Early July, 2009
July 15, 2009
Author: Neighborhood Farm Initiative
Category: General News
For the last two weeks we have had plentiful sunshine and lots of volunteers (including two who biked to DC from New Orleans!). We held class number 7 where class participants learned how to identify and organically treat, plant diseases. We took a tour of all the garden plots, searching out examples of sick plants.
In early July we started working with a DC Green Corps Summer Youth Employment Program – SYEP, which has been really fun. They are there every Tuesday and Thursday from 9-2 and have done a fantastic job putting wood chips on paths throughout the garden, using straw to mulch our giant patch of tomatoes, peppers, and eggplants, and helping to plant the next round of crops. They will be out for the rest of July, so if you haven’t had a chance to come meet and work with them, you really should. Much thanks to them for all their hard work.
As you saw last month we spent lots of time harvesting and cutting bamboo, and we had a huge straw delivery. During the last two weeks it has been very rewarding to see how each fit in to give our garden a much more complete look. As anyone who spent hours weeding the tomatoes in June can attest, the straw mulch is saving us TONS of work by keeping our plants moist, and eliminating weed growth.
They found examples of cucumbers infected with bacterial wilt, and a few tomato plants infected with the infamous Late Blight that’s been making the news lately. (Click here for more info on this serious disease!)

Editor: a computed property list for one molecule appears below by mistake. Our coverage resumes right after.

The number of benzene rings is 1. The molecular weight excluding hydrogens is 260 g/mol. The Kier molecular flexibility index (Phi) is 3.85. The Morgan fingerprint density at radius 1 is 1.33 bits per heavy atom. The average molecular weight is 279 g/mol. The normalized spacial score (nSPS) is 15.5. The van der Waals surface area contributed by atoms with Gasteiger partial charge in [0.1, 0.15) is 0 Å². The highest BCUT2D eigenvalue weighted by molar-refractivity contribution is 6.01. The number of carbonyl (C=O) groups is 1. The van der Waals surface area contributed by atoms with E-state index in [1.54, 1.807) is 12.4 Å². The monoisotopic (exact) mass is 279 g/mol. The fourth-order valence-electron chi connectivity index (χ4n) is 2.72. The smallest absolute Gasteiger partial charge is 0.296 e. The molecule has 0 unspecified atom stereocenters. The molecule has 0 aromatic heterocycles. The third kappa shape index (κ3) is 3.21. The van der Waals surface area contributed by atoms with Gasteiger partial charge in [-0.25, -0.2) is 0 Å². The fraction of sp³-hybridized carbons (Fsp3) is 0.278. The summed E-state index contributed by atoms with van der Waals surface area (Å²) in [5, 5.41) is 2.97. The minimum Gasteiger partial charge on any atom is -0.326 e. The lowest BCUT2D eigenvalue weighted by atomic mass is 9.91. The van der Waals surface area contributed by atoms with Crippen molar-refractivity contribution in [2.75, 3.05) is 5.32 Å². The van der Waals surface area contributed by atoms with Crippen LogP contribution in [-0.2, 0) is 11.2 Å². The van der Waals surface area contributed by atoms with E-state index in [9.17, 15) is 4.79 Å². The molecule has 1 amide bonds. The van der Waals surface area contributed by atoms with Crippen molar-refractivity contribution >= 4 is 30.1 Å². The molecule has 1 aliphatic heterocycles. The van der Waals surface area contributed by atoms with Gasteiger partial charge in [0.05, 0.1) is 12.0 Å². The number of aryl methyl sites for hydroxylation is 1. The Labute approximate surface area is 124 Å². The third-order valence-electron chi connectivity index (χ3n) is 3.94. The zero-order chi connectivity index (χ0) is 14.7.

Luckily these plants were identified and eliminated, before the disease could spread to any other plots. It’s important that diseased plants not be put in the compost pile!!
Here, class coordinator Josh inspects the cucumbers before removing them.
We had two dump truck loads of wood chips delivered by the Park Service, and here the SYEP crew is spreading them out to create a solid surface around the garden’s group compost pile in an attempt to keep weeds out and allow easy access to managing our compost system.
SYEP folks used a handsaw to sharpen the ends of bamboo stakes, before pounding them into the ground and turning our tomato patch into a maze of 6 and 7 foot bamboo poles.
Bea threads a web of string to keep our tomato plants growing up and tangle free!
Below, volunteer and class participant, John, uses a heavy post-pounder to drive in stakes for our deer fence. In the background, volunteers weed the sweet-potatoes in preparation for laying drip irrigation tape.
THE FINISHED PRODUCT! This will keep the deer from eating our yummy veggies!